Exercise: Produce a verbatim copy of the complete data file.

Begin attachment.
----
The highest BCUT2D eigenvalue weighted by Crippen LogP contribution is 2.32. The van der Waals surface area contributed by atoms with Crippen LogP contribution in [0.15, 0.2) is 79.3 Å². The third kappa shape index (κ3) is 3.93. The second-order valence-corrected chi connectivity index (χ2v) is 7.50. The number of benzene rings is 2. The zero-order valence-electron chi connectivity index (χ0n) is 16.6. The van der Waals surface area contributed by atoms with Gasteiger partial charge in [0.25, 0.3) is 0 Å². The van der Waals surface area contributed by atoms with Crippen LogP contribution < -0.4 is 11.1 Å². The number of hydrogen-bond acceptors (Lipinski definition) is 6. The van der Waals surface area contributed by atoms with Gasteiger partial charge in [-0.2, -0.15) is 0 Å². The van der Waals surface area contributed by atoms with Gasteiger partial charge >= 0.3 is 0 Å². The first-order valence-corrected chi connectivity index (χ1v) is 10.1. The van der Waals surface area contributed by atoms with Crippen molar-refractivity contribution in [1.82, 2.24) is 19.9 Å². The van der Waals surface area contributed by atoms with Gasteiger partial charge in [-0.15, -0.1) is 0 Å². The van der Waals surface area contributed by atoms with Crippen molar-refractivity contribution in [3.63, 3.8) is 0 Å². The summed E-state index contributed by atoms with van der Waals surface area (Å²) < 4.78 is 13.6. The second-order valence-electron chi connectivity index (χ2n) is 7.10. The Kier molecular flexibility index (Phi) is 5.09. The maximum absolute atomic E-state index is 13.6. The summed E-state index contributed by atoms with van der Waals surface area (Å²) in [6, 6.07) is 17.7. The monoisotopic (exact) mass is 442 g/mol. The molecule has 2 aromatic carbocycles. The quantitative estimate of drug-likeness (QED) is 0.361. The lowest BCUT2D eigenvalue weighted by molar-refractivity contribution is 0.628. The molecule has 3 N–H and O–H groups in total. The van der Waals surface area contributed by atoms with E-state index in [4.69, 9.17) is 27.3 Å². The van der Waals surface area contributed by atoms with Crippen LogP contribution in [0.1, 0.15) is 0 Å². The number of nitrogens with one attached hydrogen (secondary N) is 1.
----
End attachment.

The highest BCUT2D eigenvalue weighted by Crippen LogP contribution is 2.32. The van der Waals surface area contributed by atoms with Crippen LogP contribution in [0.15, 0.2) is 79.3 Å². The third kappa shape index (κ3) is 3.93. The second-order valence-corrected chi connectivity index (χ2v) is 7.50. The number of benzene rings is 2. The zero-order valence-electron chi connectivity index (χ0n) is 16.6. The van der Waals surface area contributed by atoms with Gasteiger partial charge in [0.25, 0.3) is 0 Å². The van der Waals surface area contributed by atoms with Crippen LogP contribution < -0.4 is 11.1 Å². The number of hydrogen-bond acceptors (Lipinski definition) is 6. The van der Waals surface area contributed by atoms with Gasteiger partial charge in [-0.2, -0.15) is 0 Å². The van der Waals surface area contributed by atoms with Gasteiger partial charge >= 0.3 is 0 Å². The first-order valence-corrected chi connectivity index (χ1v) is 10.1. The van der Waals surface area contributed by atoms with Crippen molar-refractivity contribution in [1.82, 2.24) is 19.9 Å². The van der Waals surface area contributed by atoms with Gasteiger partial charge in [-0.15, -0.1) is 0 Å². The van der Waals surface area contributed by atoms with Crippen molar-refractivity contribution in [3.63, 3.8) is 0 Å². The summed E-state index contributed by atoms with van der Waals surface area (Å²) < 4.78 is 13.6. The second-order valence-electron chi connectivity index (χ2n) is 7.10. The Kier molecular flexibility index (Phi) is 5.09. The maximum absolute atomic E-state index is 13.6. The summed E-state index contributed by atoms with van der Waals surface area (Å²) in [6, 6.07) is 17.7. The monoisotopic (exact) mass is 442 g/mol. The molecule has 2 aromatic carbocycles. The quantitative estimate of drug-likeness (QED) is 0.361. The lowest BCUT2D eigenvalue weighted by molar-refractivity contribution is 0.628. The molecule has 3 N–H and O–H groups in total. The van der Waals surface area contributed by atoms with E-state index in [4.69, 9.17) is 27.3 Å². The van der Waals surface area contributed by atoms with Crippen LogP contribution in [0.1, 0.15) is 0 Å². The number of nitrogens with one attached hydrogen (secondary N) is 1.